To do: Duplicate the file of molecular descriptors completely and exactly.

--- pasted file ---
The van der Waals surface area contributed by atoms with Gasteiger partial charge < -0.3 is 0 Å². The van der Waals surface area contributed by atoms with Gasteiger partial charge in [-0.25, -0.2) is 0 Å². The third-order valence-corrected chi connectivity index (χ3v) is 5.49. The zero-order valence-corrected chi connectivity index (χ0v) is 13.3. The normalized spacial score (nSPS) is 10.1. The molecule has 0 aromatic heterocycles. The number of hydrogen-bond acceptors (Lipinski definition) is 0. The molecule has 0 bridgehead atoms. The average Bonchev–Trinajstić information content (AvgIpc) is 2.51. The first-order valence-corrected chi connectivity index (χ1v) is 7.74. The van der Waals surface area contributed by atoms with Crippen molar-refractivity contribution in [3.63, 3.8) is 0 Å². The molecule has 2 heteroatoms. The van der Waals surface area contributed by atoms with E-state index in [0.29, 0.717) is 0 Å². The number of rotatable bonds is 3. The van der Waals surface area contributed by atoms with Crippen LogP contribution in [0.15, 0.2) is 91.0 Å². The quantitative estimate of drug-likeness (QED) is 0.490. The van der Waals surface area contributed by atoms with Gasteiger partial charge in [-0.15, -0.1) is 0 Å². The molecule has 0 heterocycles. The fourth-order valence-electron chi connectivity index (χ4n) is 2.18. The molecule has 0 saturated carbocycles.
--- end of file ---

The van der Waals surface area contributed by atoms with Gasteiger partial charge < -0.3 is 0 Å². The van der Waals surface area contributed by atoms with Gasteiger partial charge in [-0.25, -0.2) is 0 Å². The third-order valence-corrected chi connectivity index (χ3v) is 5.49. The zero-order valence-corrected chi connectivity index (χ0v) is 13.3. The normalized spacial score (nSPS) is 10.1. The molecule has 0 aromatic heterocycles. The number of hydrogen-bond acceptors (Lipinski definition) is 0. The molecule has 0 bridgehead atoms. The average Bonchev–Trinajstić information content (AvgIpc) is 2.51. The first-order valence-corrected chi connectivity index (χ1v) is 7.74. The van der Waals surface area contributed by atoms with Crippen molar-refractivity contribution in [3.63, 3.8) is 0 Å². The molecule has 2 heteroatoms. The van der Waals surface area contributed by atoms with E-state index in [0.29, 0.717) is 0 Å². The number of rotatable bonds is 3. The van der Waals surface area contributed by atoms with Crippen LogP contribution in [0.15, 0.2) is 91.0 Å². The quantitative estimate of drug-likeness (QED) is 0.490. The van der Waals surface area contributed by atoms with Gasteiger partial charge in [-0.15, -0.1) is 0 Å². The molecule has 0 heterocycles. The fourth-order valence-electron chi connectivity index (χ4n) is 2.18. The molecule has 0 saturated carbocycles.